Ciclope Asia 2019: Pre-Ciclope Interview with Julie Thomas

Ciclope Asia, with which AOI Pro. is a partner, will take place this week Thursday. We would like to share an interview with one of AOI Pro.’s senior international representatives, Julie Thomas-Toda, about the festival, film crafts, and the Japanese ad industry. 

About Julie Thomas-Toda

Born on one island and moved to another, Julie left her home of Honolulu, Hawaii in 1991, and joined AOI Pro. Inc. in Tokyo, when very few foreign women were employed in the Japanese advertising industry. Julie contributed in pushing film craft beyond the cultural and language barriers for AOI Pro. to become the leader in collaborating with international creative professionals and filmmakers, setting the precedent for cross-cultural advertising in Japan. Seeing beyond the initial concept in a production, Julie thrives on discovering multi-faceted creative possibilities and delivering beyond the clients' expectations.

Her work as a creative coordinator has led her around the globe, working with some of the most distinguished professionals in the industry for clients such as Nissan, Honda, Toyota, Sony, Panasonic, Coca-Cola, Shiseido, Nike, Kirin, Asahi, and Nestle.

Julie delves into the advert and film craft realm daily, easily geeking out several hours at a time to uncover who’s work is excelling in the world of persuasive filmmaking. She has served on the Film Craft juries for ADFEST, Ciclope, SHOTS, and YDA.

Japan has been her home for the last 27 years where she resides in Tokyo with her husband and two children. 

What is Ciclope Asia?

Ciclope Asia now in its second year here in Tokyo is a festival specifically dedicated to film craft with festivals taking place all around the world: Ciclope Africa, Ciclope South America, and Ciclope Asia, culminating to the main Ciclope Festival held every year in Berlin, Germany. Last year was the first Ciclope Asia, with entries from countries throughout Asia, such as New Zealand, Australia, Malaysia, Thailand, Vietnam, Philippines, China, Taiwan, and Japan.

What do you think is the significance of having Ciclope in Asia?

Some people will not agree with me but I firmly believe that film craft differs greatly depending on the country, influenced by culture, society, the norms and values of that country.  Compared to the rest of the world, technical or artistic decisions for example such as the choice of lens, framing, lighting, color grading, editing, etc.  are unique to that particular country or region. In my opinion, I don’t think Asian film craft gets enough exposure, and sadly doesn’t received as much recognition internationally.  

Can you give an example with Japanese commercials?

A majority of the commercials here in Japan are 15 secs in length so everything needs to be a quick-read. The viewer can’t be left second-guessing what the brand or the story is trying to say. There just isn’t a lot of room to play with which is why for example with casting, they tend to be quick-read type casted or a celebrity. If there is more space for storytelling, you can add little moments to the story through camera movements, performance of the actors, etc. But for 15 secs, it has to be quick and clear, similar to Manga or Comic books.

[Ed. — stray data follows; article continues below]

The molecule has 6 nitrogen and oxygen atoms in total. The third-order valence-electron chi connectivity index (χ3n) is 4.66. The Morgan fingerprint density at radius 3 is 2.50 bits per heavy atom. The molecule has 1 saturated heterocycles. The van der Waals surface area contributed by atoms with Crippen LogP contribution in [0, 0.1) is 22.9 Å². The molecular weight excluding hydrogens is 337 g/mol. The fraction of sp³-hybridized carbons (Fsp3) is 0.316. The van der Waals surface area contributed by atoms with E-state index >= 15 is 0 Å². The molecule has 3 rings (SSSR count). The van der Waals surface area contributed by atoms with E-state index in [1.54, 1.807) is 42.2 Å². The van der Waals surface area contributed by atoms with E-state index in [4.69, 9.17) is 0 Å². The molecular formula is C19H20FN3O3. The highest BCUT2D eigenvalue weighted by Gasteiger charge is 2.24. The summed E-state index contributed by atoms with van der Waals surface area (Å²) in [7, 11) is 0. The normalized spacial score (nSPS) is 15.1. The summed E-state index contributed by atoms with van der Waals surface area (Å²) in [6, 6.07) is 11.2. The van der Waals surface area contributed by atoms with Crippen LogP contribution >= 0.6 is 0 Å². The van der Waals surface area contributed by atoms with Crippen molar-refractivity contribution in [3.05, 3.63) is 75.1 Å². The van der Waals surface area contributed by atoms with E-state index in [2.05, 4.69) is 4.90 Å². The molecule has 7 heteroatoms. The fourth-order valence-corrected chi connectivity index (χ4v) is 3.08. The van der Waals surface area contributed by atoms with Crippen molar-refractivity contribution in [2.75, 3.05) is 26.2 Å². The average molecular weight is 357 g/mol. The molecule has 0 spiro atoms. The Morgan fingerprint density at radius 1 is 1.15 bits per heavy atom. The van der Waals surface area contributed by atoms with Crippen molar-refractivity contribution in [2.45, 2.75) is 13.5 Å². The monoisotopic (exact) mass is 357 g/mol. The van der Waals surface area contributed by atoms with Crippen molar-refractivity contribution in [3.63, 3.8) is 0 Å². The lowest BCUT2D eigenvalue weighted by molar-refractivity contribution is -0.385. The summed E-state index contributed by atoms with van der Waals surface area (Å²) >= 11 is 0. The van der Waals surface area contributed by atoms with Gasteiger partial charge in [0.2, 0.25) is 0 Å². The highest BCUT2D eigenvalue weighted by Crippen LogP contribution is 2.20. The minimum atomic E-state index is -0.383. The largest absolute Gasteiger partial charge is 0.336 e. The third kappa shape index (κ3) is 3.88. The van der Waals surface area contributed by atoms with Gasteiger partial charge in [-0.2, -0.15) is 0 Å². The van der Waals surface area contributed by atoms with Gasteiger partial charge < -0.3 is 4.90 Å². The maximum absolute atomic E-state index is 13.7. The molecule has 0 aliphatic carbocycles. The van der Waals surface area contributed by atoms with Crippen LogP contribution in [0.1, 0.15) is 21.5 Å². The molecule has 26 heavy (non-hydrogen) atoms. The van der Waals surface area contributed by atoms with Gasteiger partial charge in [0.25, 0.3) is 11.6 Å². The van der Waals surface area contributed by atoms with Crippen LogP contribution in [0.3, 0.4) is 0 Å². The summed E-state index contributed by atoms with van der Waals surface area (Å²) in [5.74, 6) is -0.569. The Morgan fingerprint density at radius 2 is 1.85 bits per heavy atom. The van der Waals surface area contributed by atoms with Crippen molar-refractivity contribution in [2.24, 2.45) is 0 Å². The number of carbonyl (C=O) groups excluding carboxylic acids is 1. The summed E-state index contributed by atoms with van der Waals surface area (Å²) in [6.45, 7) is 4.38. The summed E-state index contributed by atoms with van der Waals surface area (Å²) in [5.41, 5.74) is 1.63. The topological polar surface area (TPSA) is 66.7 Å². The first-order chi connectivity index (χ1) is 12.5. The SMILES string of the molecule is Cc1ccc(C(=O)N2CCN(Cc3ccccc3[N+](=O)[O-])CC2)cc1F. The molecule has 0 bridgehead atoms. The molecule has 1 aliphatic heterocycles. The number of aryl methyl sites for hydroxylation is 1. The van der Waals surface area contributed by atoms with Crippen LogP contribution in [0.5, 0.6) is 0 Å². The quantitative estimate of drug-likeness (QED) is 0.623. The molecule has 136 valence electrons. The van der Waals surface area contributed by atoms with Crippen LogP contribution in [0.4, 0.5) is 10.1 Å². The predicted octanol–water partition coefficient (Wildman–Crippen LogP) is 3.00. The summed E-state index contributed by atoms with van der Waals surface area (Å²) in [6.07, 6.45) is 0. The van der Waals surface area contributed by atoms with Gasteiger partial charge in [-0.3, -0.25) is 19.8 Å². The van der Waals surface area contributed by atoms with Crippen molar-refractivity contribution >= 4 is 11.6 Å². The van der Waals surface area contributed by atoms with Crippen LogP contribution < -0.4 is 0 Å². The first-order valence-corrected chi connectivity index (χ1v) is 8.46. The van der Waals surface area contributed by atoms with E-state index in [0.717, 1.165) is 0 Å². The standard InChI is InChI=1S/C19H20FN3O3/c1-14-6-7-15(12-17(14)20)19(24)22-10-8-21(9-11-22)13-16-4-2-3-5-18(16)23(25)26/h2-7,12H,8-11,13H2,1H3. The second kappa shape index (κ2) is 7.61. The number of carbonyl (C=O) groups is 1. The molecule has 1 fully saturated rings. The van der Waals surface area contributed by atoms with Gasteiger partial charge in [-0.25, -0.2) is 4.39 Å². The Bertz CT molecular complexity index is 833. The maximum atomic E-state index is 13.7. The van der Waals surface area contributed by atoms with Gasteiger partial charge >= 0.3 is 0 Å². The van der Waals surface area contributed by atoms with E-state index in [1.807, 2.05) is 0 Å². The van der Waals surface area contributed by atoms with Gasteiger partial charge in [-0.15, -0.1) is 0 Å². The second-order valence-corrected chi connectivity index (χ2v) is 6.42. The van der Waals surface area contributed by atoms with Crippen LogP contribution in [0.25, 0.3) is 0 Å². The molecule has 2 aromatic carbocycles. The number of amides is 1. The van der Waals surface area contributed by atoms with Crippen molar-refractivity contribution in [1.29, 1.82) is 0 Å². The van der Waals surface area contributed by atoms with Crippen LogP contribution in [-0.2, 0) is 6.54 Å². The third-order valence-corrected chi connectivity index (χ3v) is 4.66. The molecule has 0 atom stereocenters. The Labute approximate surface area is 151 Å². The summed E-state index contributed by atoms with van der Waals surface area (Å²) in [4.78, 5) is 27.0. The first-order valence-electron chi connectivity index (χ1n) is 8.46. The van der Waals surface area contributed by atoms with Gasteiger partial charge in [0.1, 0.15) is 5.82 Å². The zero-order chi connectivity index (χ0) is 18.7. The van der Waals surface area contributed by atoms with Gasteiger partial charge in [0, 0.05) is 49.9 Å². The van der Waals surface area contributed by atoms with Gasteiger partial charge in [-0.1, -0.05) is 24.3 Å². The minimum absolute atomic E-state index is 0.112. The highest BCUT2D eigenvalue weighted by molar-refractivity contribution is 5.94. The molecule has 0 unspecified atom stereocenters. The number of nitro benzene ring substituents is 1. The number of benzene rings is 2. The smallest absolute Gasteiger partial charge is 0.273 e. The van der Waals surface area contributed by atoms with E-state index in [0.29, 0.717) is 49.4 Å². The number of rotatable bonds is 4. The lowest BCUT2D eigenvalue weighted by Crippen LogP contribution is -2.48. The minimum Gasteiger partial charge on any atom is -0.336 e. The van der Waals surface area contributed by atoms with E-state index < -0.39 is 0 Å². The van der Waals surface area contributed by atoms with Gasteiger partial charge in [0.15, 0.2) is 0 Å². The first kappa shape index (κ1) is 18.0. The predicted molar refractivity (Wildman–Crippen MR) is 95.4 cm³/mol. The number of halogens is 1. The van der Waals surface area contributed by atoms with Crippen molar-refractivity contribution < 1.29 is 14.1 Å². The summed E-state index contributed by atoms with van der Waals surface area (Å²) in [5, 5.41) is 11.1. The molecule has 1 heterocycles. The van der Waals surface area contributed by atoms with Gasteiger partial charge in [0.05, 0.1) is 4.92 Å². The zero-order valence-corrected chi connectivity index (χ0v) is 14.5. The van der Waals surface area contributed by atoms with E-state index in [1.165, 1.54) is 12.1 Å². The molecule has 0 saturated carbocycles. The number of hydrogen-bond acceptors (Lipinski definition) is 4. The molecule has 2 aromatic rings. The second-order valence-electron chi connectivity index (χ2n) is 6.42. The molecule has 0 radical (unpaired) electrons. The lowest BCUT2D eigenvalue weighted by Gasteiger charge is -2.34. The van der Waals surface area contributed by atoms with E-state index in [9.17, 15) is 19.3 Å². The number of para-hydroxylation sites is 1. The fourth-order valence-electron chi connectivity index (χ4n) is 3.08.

What is the importance of film craft?

In many of the festivals, they honor the idea first, and the element of film craft comes second. Even if the original idea is great, if it isn’t executed well, the idea fails. This is where Ciclope differs.  It is specifically honoring the craft. 

Specifically with regards to AOI Pro., festivals like Ciclope are important as technically we are not the ones that come up with the idea — this is the role of the agency creatives. Ultimately our role is to bring their idea to life through good film craft. 

Film craft is a big puzzle. It’s about picking the right pieces — companies, people, location, music, editors... When you find the right pieces, everything fits together perfectly, and completes the story/picture that we are trying to create for our clients. I would like all the production companies and agencies in Japan to really consider the elements of craft, because it’s going to take their ideas to the next level.    

What are the types of people who come to Ciclope Asia?

Last year it was mainly people on the agency or production side.  It would be great if more clients and crew such as editors, cinematographers, music companies and animation companies would attend.  Not only do you learn to value craft more but it’s also a great networking opportunity.

 Why would people want to come to Ciclope Asia?

Besides being exposed to Asian film craftsmanship, it’s a great excuse to visit Tokyo. I feel every country and city in Asia cannot be grouped together, they are all very unique in their own way. If you’ve never had the opportunity to visit Tokyo, you should. As someone who has been living here for more than half of my life, I can say Japan is definitely a good first step into Asia.